Many people nationwide participated in Banned Books Week which was held Sept. 24-30. Banned Books Week celebrates the freedom to read across the country.
Banned Books Week originated in 1982 by Judith Krug. Krug’s goal for Banned Books Week was to bring awareness to the American public of challenged literary works while also encouraging intellectual freedom in schools, libraries and workplaces. Since its initial start in 1982, Banned Books Week is now sponsored by organizations such as American Library Association, American Booksellers Association, American Booksellers Foundation for Free Expression, American Society of Journalists and Authors, and the Association of American Publishers.
Specifically at Wilson, with the help of Dr. Long’s Media Theory class, Banned Books Week was celebrated with a read out, a movie showing, and displays that were shown in the library.
“I personally enjoyed actually being a part of Banned Books Week, like helping out and making the posters. I also enjoyed hearing the stories that were read, because some were interesting and some of them I was surprised were banned,” said Ashley Henderson ‘18.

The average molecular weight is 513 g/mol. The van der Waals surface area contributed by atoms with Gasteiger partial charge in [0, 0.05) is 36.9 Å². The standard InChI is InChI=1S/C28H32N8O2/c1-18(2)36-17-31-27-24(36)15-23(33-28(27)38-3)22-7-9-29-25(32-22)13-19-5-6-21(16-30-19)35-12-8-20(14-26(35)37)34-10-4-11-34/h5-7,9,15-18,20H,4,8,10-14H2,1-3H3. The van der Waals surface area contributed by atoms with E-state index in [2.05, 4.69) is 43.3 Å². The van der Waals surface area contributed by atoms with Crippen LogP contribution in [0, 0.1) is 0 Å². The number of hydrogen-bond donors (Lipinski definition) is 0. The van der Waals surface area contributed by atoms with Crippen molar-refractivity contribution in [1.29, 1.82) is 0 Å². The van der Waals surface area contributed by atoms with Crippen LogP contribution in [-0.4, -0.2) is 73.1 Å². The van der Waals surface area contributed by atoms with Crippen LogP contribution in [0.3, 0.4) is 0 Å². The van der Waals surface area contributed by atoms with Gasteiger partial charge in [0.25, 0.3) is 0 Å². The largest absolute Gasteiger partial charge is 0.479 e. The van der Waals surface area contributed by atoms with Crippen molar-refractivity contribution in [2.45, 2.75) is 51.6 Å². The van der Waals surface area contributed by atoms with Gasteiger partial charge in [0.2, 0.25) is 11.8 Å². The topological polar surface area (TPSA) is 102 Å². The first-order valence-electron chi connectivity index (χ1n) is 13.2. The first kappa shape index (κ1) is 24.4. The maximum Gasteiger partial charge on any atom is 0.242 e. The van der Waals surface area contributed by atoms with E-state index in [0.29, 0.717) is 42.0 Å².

Many students from Dr. Long’s class expressed the importance of Banned Books Week.
“Banned Books Week is important because it brings awareness to what can get censored in our society. When people see that their favorite books have been banned, it creates discussion about why these books have been banned and whether or not they think it was done for a valid reason. It gets people to question the censorship. I am still shocked that some of my favorite books, like Harry Potter for instance, are on the list,” stated communications student Tiffany Cobb ‘19.
Banned Books Week seemed to be very popular on campus. Numerous students and faculty came to the read-out which was held in the Lenfest Learning Commons of the Library.
“I think Banned Books Week went well. I think starting a new event on campus can be hard but I think with a little more advertising and excitement around the events, Banned Books Week could be a campus wide success,” Cobb said.
Overall, Banned Books Week was a successful event on campus. Students and faculty were given the ability to express their opinions over books which are contested. It will be interesting to see what all will be planed next fall for Banned Books Week 2018.